Stephanie Mitchell

Arts & Culture

The evolution of the blues

6 min read

Scholar takes a musical trip into America’s past

Paul Oliver, probably the world’s foremost scholar of the blues, first heard African-American vernacular music during World War II when a friend brought him to listen to black servicemen stationed in England singing work songs they had brought with them from the fields and lumber camps of the Deep South.

Oliver was enthralled by the rhythm and drive of the music and the spontaneous interweaving of harmonies, and wanted to hear more. His fascination led him on a 60-year quest that has included numerous field trips through the American South interviewing, recording, and photographing blues musicians.

Born in 1927, Oliver is a fellow of the Royal Anthropological Institute, the University of Exeter, and Oxford Brookes University. In addition to being an expert on the blues and other African-American musical forms, he is also one of the world’s foremost authorities on vernacular architecture and is the editor of the four-volume “Encyclopedia of Vernacular Architecture of the World.” His books on the blues include “Blues Fell This Morning,” “Conversations with the Blues,” “Songsters and Saints: Vocal Traditions on Race Records,” and “The Story of the Blues.”

Oliver shared some of his insights into this rich, uniquely American music earlier this month, when he delivered the Alain LeRoy Locke Lectures, an annual series sponsored by the W.E.B. Du Bois Institute for African and African American Research.

In his talks, collectively titled “Proto Blues: Secular Black Music Recorded in the Field,” Oliver focused not only on the music that emerged in the early 20th century from the work camps, prison farms, juke joints, and vaudeville shows of the American South, but also on the circumstances under which that music was recorded.

Recording technology was barely past its infancy at the time, and the equipment required to make a decent recording of even a single performer accompanying himself on guitar weighed more than a ton and had to be transported by truck. As a result, making field recordings, which meant essentially bringing the recording studio to the performer, could be logistically challenging. Nevertheless, a significant number of collectors overcame those difficulties, motivated by aesthetic or commercial considerations, or both.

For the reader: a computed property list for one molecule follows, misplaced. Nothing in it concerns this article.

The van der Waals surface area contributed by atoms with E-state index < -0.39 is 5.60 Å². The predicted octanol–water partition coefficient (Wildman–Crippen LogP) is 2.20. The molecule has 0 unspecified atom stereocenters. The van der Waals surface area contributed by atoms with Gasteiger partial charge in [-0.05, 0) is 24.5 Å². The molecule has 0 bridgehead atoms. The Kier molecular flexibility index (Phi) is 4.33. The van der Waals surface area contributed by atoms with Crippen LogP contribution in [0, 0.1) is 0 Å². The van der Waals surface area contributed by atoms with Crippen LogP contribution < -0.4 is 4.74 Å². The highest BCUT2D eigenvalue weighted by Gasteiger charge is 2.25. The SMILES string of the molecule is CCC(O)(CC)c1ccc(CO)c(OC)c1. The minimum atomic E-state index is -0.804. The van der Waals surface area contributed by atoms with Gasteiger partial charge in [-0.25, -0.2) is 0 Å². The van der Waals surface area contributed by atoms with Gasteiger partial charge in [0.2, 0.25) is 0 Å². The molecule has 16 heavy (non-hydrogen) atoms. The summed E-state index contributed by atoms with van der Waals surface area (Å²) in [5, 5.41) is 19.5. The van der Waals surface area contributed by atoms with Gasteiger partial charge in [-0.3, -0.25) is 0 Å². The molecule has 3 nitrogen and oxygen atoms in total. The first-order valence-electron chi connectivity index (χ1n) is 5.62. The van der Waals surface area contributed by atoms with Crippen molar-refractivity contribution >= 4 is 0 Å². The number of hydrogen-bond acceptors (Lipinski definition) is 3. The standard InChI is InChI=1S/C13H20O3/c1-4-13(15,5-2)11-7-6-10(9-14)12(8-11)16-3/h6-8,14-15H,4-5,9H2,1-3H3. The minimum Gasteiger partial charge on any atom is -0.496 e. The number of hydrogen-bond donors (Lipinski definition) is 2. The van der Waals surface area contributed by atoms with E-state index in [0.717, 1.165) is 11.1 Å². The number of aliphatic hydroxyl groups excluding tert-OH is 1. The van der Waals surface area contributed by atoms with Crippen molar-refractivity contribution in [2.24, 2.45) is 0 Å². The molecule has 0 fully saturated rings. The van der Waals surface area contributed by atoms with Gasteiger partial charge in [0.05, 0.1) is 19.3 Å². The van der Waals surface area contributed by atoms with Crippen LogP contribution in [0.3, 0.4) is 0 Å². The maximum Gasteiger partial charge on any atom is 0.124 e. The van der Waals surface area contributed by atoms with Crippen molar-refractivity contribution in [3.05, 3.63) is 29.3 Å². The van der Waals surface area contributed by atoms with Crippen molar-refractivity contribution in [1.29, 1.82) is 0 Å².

Oliver’s first lecture concentrated on commercial recordings made in the South between 1920 and 1930. In the 1920s, record companies discovered that there was a market for recordings of black musicians and began to comb the South for artists who had the potential to sell records. Setting up their equipment in hotel rooms in major cities, these emissaries from companies such as Victor, Paramount, Blue Bird, and Okeh recorded performances by artists who may have been local or brought from many miles away. A great deal of music was recorded in this fashion, but because the record companies concentrated on a handful of cities, much was undoubtedly lost to posterity.

“There were awfully big gaps between these locations, and whole genres of music may never have been recorded,” Oliver said.

Nevertheless, the range of artists Oliver played during his lecture was enough to strike listeners with the great variety of musical tributaries feeding into the blues. Among them was New Orleans musician Richard “Rabbit” Brown, known as the “Singing Boatman,” performing a ballad about the sinking of the Titanic; Clara Gibson, a vaudeville blues singer with a voice remarkably similar to that of the more famous Bessie Smith, but who made only one known recording; and Will Bennett, whose version of “Railroad Bill,” recounts the adventures of the famous badman hero, a legendary figure based on an actual 19th century bandit named Morris Slater.